Commentary Magazine


Pre-Cooked UN Report on Border Clashes Yields Predictable Result

Soon after the assault on Israel’s borders that took place on the anniversary of the birth of the Jewish state, Michael Williams, the United Nations’ special coordinator for Lebanon, was quoted as saying he was “shocked by the number of the deaths and the use of disproportionate, deadly force” by Israeli soldiers against “apparently unarmed demonstrators.” So it is hardly surprising the UN report on the incident authored by the same Michael Williams placed the blame on Israel for the fatalities among the border crashers.

The UN report that Williams wrote was released today and damned Israel for using the wrong tactics in dealing with the May 15 attempt on the part of those protesting the country’s existence to break in. While conceding the demonstrators had been verbally warned and that warning shots were fired, the report stated the deaths were still primarily Israel’s fault because of faulty crowd-control measures. The UN does blame the protesters for violating the cease-fire that exists along the border and for throwing rocks and petrol bombs and for trying to tear down the fence there. But it failed to note the Lebanese Army was also firing live ammunition there and might have been responsible for the deaths. Even more to the point, the report fails to understand a violent mob crashing a border fence in a war zone is not the same thing as a peaceful demonstration in a city square.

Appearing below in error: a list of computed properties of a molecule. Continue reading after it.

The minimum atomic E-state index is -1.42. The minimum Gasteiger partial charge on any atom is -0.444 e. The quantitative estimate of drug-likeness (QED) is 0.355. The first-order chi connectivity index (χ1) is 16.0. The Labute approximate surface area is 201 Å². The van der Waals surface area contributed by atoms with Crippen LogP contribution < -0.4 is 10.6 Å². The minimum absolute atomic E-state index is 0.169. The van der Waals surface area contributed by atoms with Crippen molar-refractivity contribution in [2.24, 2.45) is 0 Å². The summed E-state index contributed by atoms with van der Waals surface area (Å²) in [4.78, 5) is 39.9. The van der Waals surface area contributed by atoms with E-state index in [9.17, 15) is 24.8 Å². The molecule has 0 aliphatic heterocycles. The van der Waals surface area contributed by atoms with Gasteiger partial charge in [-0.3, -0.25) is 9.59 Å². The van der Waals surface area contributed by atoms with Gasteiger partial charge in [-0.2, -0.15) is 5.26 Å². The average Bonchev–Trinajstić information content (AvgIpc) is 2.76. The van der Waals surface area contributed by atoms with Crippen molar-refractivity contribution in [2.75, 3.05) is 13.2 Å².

The problem with the “Nakba Day” demonstration at the Lebanese border was not just that those who took part want to see Israel destroyed. It is that their effort was itself an illegal invasion. No nation state is obligated to let terrorists or their sympathizers tear down a barrier at a border. While the Israel Defense Force might have handled things better, the fault for the casualties lies with those who recruited (and possibly paid, as was the case with similar attacks on the Syrian frontier) people to act in an illegal and violent manner. Troops subjected to gas bomb attacks have the right to defend themselves. Any country and any army protecting its border against hostile forces would have reacted in the same way. But the double standard by which Israel is judged at the UN treats any form of self-defense as inherently illegitimate.

UNIFIL, the UN peacekeeping force on that border which compiled the report under Williams’ supervision, has itself been credibly accused of bias against Israel during the years. Hezbollah terrorists have operated with impunity under their noses as they planned and carried out attacks across the same border. Is there any wonder then the report was slanted and that, under the circumstances, few in Israel will pay much attention to it?